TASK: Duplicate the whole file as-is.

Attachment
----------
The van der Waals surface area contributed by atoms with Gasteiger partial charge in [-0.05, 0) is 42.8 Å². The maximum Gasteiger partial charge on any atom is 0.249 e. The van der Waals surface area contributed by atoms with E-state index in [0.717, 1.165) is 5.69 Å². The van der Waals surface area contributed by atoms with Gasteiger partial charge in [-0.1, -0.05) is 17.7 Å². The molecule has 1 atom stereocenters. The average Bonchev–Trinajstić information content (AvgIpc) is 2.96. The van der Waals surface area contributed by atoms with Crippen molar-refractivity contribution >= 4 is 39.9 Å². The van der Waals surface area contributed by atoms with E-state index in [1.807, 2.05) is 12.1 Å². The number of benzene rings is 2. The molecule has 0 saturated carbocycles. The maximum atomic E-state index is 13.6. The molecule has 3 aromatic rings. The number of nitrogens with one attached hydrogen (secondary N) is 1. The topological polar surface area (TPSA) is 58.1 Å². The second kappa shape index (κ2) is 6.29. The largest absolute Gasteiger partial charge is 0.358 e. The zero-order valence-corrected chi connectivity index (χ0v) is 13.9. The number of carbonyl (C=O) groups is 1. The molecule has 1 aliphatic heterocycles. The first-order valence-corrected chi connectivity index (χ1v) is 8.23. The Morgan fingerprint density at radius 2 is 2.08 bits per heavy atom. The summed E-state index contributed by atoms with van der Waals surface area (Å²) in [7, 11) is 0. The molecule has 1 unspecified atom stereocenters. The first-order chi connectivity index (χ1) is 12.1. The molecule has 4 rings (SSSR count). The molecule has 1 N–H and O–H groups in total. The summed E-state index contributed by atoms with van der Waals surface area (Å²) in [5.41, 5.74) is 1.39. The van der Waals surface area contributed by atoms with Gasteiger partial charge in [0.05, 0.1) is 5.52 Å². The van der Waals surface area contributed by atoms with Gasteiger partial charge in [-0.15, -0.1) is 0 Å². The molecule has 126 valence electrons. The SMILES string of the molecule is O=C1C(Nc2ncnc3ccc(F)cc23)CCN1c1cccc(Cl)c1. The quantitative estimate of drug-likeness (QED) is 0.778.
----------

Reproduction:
The van der Waals surface area contributed by atoms with Gasteiger partial charge in [-0.05, 0) is 42.8 Å². The maximum Gasteiger partial charge on any atom is 0.249 e. The van der Waals surface area contributed by atoms with E-state index in [0.717, 1.165) is 5.69 Å². The van der Waals surface area contributed by atoms with Gasteiger partial charge in [-0.1, -0.05) is 17.7 Å². The molecule has 1 atom stereocenters. The average Bonchev–Trinajstić information content (AvgIpc) is 2.96. The van der Waals surface area contributed by atoms with Crippen molar-refractivity contribution >= 4 is 39.9 Å². The van der Waals surface area contributed by atoms with E-state index in [1.807, 2.05) is 12.1 Å². The number of benzene rings is 2. The molecule has 0 saturated carbocycles. The maximum atomic E-state index is 13.6. The molecule has 3 aromatic rings. The number of nitrogens with one attached hydrogen (secondary N) is 1. The topological polar surface area (TPSA) is 58.1 Å². The second kappa shape index (κ2) is 6.29. The largest absolute Gasteiger partial charge is 0.358 e. The zero-order valence-corrected chi connectivity index (χ0v) is 13.9. The number of carbonyl (C=O) groups is 1. The molecule has 1 aliphatic heterocycles. The first-order valence-corrected chi connectivity index (χ1v) is 8.23. The Morgan fingerprint density at radius 2 is 2.08 bits per heavy atom. The summed E-state index contributed by atoms with van der Waals surface area (Å²) in [7, 11) is 0. The molecule has 1 unspecified atom stereocenters. The first-order chi connectivity index (χ1) is 12.1. The molecule has 4 rings (SSSR count). The molecule has 1 N–H and O–H groups in total. The summed E-state index contributed by atoms with van der Waals surface area (Å²) in [5.41, 5.74) is 1.39. The van der Waals surface area contributed by atoms with Gasteiger partial charge in [0.05, 0.1) is 5.52 Å². The van der Waals surface area contributed by atoms with Gasteiger partial charge in [-0.15, -0.1) is 0 Å². The molecule has 126 valence electrons. The SMILES string of the molecule is O=C1C(Nc2ncnc3ccc(F)cc23)CCN1c1cccc(Cl)c1. The quantitative estimate of drug-likeness (QED) is 0.778.